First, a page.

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Physiol Behav. 2016 Oct 15;165:273-7. doi: 10.1016/j.physbeh.2016.08.008. Epub 2016 Aug 8.

The organizational effects of pubertal testosterone on sexual proficiency in adult male Syrian hamsters.

Author information

1
Department of Psychology, Michigan State University, East Lansing, MI 48824, United States; Department of Psychological Science, Gustavus Adolphus College, Saint Peter, MN 56082, United States. Electronic address: kdelorme@gustavus.edu.
2
Department of Psychology, Michigan State University, East Lansing, MI 48824, United States; Neuroscience Program, Michigan State University, East Lansing, MI 48824, United States.

Abstract

Social proficiency requires making appropriate behavioral adaptations as a result of social experience. For example, male rodents become sexually proficient with experience as demonstrated by a reduction in ectopic (misdirected) mounts, mount-to-intromission ratio, and latency to ejaculation. We previously found that over a series of timed tests with a receptive female, male hamsters deprived of testosterone specifically during puberty (NoT@P) have overall lower levels of sexual behavior and continue to display high levels of ectopic mounts, compared with males that experienced endogenous testosterone during puberty (T@P). These results suggested that pubertal testosterone programs sexual proficiency in adulthood, but because NoT@P males engaged in less sexual behavior than T@P males in these tests, the amount of sexual experience may have been insufficient to improve sexual proficiency. To more rigorously test the hypothesis that pubertal testosterone is necessary for social proficiency in adulthood, the present study compared the behavior of NoT@P and T@P males in a series of 4 trials with a 48-h interval between each trial. Sexual experience was equated by limiting each trial to 5 intromissions. Sexually-naïve males were either gonadectomized prepubertally (NoT@P) or in adulthood (T@P) and received subcutaneous testosterone capsules four weeks later. Two weeks after testosterone replacement, these groups and a group of adult gonad-intact controls began sexual behavior testing. We found that NoT@P males had more ectopic mounts/min across all four tests compared to gonad-intact and T@P males. Moreover, both gonad-intact and T@P males, but not NoT@P males, showed an increase in the number of mounts and intromissions/min between trials 1 and 3. Unexpectedly, both gonad-intact and T@P, but not NoT@P, males showed a decrease in sexual behaviors during trial 4. Thus, T@P males display multiple behavioral adaptations to sexual experience that are not observed in NoT@P males: a reduction in ectopic mounts after repeated encounters with a receptive female and an inverted U-shape pattern in mounts and intromissions when these encounters do not lead to ejaculations. These results support the hypothesis that pubertal testosterone organizes neural circuits underlying behavioral flexibility and adaptability to promote sexual proficiency in adulthood.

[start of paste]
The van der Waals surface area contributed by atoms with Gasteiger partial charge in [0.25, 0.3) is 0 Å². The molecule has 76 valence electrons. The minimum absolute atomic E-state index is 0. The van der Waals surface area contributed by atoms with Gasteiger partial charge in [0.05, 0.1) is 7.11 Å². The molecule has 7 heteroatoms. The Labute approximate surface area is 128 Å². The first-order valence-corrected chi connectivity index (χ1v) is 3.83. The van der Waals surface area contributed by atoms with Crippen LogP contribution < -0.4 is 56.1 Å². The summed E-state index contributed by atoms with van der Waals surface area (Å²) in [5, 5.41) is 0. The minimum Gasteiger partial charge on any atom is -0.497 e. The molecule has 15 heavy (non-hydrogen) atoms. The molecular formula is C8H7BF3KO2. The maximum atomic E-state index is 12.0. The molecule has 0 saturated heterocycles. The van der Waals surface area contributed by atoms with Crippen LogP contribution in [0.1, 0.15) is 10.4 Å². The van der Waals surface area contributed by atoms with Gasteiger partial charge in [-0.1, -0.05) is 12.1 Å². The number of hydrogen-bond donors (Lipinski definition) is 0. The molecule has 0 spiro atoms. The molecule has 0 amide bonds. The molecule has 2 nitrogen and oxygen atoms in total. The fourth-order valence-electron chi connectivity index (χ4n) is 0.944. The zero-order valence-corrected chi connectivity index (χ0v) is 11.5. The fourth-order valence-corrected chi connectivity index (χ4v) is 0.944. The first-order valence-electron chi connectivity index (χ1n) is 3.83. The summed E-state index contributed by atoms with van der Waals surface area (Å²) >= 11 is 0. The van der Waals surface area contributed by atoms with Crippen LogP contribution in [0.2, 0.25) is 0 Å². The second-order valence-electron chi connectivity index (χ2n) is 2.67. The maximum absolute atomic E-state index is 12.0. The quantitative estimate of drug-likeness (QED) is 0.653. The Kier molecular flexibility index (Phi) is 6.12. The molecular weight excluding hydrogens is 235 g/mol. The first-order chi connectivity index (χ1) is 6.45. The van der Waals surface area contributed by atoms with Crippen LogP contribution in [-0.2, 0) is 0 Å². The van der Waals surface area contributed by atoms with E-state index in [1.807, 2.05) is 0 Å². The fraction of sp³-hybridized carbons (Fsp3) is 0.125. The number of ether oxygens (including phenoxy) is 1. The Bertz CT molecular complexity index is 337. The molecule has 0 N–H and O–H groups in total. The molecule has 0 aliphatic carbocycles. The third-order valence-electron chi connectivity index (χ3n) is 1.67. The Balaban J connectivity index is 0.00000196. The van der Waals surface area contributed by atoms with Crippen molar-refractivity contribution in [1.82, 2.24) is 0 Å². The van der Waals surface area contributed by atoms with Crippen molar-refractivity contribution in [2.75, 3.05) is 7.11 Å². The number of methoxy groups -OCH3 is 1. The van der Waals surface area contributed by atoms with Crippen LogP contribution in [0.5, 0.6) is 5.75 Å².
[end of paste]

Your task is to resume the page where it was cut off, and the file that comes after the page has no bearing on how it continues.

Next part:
KEYWORDS:

Ectopic mounting; Puberty; Sexual experience; Sexual proficiency; Testosterone

PMID:
27515994
DOI:
10.1016/j.physbeh.2016.08.008
[Indexed for MEDLINE]

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